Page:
The One Poll That May Strike Panic In The Biden Campaign

Recently, a poll showed that former President Donald Trump was leading President Joe Biden in five battleground states.

The New York Times report put Trump up three points in Pennsylvania, seven in Arizona, seven in Michigan, ten in Georgia, and a staggering 12 points in Nevada. President Biden led Wisconsin by two points.

Conservative analyst Ryan Girdusky reported that Trump is starting to pull away in the Sun Belt, and the Rust Belt will be key.

With that in mind there has been some intriguing political developments Minnesota is emerging as a battleground state. A recent KSTP/Survey USA poll has sparked quite a bit of discussion. The poll shows a narrowing gap between Trump and current President Joe Biden, with just two percentage points separating them. Specifically, Biden holds 44 percent to Trump’s 42 percent, and interestingly, nine percent of voters remain undecided. This tightening race is particularly noteworthy considering that back in February, Biden was leading by a slightly wider margin.

Looking ahead, Trump is slated to headline the Minnesota Republican Party’s Lincoln Reagan Dinner this Friday. This event is a big deal because it represents a significant moment in his campaign, especially as he shows strengthening numbers in a state that historically leans Democratic.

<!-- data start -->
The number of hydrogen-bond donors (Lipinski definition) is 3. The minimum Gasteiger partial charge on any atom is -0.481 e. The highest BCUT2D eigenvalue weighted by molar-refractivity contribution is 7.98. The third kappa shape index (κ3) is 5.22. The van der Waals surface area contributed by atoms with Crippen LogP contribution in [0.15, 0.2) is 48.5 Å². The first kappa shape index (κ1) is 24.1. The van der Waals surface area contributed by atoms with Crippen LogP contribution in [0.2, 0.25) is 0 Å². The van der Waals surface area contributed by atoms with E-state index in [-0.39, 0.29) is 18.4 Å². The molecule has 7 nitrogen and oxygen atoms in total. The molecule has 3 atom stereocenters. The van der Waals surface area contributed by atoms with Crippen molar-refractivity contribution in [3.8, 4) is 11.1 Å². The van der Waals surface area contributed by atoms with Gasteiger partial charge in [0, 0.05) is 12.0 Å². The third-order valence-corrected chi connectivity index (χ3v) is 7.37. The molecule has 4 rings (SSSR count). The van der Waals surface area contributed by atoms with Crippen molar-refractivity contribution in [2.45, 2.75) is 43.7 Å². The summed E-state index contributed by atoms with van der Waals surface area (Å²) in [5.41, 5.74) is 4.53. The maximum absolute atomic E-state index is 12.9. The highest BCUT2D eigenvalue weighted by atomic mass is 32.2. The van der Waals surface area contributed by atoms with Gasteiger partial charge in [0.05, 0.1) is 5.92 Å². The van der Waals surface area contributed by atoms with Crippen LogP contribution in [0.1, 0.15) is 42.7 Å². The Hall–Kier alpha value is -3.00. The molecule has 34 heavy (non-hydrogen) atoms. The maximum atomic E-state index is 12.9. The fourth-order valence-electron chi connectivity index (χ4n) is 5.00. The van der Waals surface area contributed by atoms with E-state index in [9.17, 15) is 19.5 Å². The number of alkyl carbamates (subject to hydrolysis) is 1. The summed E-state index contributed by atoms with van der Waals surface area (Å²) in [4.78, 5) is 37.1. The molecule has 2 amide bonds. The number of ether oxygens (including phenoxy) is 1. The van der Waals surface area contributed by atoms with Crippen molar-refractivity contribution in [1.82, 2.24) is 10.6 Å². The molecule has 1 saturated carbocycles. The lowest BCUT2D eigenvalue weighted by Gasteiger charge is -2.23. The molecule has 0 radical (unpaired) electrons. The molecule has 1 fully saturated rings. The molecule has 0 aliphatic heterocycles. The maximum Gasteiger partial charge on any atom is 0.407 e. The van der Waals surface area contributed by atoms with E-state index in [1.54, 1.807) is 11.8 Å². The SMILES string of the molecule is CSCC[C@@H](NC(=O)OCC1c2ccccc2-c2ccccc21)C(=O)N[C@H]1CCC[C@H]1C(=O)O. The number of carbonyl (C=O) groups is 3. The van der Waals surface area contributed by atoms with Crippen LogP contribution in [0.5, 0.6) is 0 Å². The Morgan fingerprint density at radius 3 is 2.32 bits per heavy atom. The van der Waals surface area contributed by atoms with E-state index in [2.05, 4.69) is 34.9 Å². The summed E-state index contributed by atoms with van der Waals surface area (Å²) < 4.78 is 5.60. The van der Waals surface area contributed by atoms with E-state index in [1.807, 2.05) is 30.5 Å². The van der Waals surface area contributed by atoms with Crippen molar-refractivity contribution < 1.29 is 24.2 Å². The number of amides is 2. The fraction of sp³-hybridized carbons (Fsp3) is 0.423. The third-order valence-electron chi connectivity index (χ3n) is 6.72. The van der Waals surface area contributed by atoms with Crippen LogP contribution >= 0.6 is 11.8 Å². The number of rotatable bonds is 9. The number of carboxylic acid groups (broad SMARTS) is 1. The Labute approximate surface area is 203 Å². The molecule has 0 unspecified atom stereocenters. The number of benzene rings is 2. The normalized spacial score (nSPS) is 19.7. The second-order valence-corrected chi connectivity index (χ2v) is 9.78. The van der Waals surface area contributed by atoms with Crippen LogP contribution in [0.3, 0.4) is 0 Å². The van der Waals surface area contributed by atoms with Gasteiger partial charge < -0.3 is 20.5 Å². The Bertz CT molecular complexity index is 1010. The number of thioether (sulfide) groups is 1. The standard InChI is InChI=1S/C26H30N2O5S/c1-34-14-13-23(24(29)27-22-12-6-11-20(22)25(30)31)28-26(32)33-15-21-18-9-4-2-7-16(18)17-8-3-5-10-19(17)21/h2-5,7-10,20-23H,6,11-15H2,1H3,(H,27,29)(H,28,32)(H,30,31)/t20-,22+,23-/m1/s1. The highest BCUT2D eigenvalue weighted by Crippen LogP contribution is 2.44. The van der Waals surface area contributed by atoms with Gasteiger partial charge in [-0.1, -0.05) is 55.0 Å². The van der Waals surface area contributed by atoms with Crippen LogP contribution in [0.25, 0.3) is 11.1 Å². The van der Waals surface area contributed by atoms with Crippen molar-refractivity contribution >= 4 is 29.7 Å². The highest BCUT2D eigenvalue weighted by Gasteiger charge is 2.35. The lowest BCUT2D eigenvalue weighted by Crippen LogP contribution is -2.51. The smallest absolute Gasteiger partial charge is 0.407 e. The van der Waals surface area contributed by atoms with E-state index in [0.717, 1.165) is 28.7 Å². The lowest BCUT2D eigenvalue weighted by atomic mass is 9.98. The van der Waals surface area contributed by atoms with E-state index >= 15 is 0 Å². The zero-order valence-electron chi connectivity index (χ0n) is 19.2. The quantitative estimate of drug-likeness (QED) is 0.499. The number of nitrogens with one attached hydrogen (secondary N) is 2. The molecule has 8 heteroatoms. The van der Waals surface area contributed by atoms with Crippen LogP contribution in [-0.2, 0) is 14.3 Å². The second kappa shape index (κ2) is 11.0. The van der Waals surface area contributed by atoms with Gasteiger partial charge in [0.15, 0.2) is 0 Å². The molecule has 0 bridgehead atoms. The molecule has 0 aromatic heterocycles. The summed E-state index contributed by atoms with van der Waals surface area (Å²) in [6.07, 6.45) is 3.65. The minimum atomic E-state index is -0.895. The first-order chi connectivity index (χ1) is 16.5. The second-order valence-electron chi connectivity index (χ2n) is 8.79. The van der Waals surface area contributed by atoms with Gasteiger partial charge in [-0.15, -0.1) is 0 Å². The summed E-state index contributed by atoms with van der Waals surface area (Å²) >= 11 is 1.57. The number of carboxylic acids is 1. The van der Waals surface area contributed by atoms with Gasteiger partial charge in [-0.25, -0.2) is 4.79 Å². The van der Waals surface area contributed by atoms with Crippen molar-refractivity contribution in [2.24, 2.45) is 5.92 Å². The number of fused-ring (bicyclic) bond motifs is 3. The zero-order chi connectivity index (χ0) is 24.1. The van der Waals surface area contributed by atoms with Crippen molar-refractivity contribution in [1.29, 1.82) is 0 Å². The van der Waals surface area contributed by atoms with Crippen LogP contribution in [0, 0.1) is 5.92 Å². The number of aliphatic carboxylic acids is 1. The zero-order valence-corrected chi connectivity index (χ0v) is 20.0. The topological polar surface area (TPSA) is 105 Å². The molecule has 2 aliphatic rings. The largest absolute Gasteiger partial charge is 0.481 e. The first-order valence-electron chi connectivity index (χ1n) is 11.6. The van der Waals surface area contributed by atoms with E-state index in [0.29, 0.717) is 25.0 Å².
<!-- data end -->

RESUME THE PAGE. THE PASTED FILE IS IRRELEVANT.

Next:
Digging a bit deeper into Minnesota, the same poll reveals that the two candidates are tied among independent voters, each capturing 36 percent support. Geographically, Trump is leading in Southern, Western, and Northeast Minnesota, while Biden maintains a lead in the more urban Twin Cities.

Adding another layer, another survey by McLaughlin & Associates in May also highlighted this competitive trend, showing Trump with a three-point lead over Biden in Minnesota. This is quite a shift considering Minnesota’s longstanding history of voting Democratic in presidential elections — the last time it swung Republican was in 1972.

Trump’s focus on Minnesota isn’t new. He narrowly missed flipping the state in 2016, coming close with 44.9 percent of the vote compared to Hillary Clinton’s 46.4 percent. Since then, he has made it clear that he views Minnesota as a state he can win, planning what he calls a “heavy move” into the state this election cycle.

What happens next is anyone’s guess; remember, this is just a poll. However, after all that has happened, the poll is definitely getting some attention. Remember, polls said there was going to be a red wave in 2022 and it was more of a

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